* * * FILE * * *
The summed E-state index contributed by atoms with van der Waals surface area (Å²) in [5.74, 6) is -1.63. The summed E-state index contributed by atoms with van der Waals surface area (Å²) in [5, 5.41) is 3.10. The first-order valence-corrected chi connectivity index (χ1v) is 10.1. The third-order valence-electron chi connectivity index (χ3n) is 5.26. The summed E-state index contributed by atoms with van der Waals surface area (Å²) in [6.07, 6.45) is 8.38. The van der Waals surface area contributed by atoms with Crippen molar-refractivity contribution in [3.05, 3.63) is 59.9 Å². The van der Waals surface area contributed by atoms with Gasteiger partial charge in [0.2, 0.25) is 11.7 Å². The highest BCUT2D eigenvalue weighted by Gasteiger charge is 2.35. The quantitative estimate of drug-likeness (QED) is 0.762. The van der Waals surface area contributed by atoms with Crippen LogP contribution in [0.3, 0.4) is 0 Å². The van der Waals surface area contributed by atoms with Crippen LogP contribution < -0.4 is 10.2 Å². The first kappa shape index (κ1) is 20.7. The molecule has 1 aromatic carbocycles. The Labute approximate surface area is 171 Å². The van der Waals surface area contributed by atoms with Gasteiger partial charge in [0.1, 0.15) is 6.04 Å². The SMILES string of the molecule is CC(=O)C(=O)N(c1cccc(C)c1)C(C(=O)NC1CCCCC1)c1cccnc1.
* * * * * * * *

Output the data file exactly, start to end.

The summed E-state index contributed by atoms with van der Waals surface area (Å²) in [5.74, 6) is -1.63. The summed E-state index contributed by atoms with van der Waals surface area (Å²) in [5, 5.41) is 3.10. The first-order valence-corrected chi connectivity index (χ1v) is 10.1. The third-order valence-electron chi connectivity index (χ3n) is 5.26. The summed E-state index contributed by atoms with van der Waals surface area (Å²) in [6.07, 6.45) is 8.38. The van der Waals surface area contributed by atoms with Crippen molar-refractivity contribution in [3.05, 3.63) is 59.9 Å². The van der Waals surface area contributed by atoms with Gasteiger partial charge in [0.2, 0.25) is 11.7 Å². The highest BCUT2D eigenvalue weighted by Gasteiger charge is 2.35. The quantitative estimate of drug-likeness (QED) is 0.762. The van der Waals surface area contributed by atoms with Crippen LogP contribution in [0.3, 0.4) is 0 Å². The van der Waals surface area contributed by atoms with Crippen LogP contribution < -0.4 is 10.2 Å². The first kappa shape index (κ1) is 20.7. The molecule has 1 aromatic carbocycles. The Labute approximate surface area is 171 Å². The van der Waals surface area contributed by atoms with Gasteiger partial charge in [0.1, 0.15) is 6.04 Å². The SMILES string of the molecule is CC(=O)C(=O)N(c1cccc(C)c1)C(C(=O)NC1CCCCC1)c1cccnc1.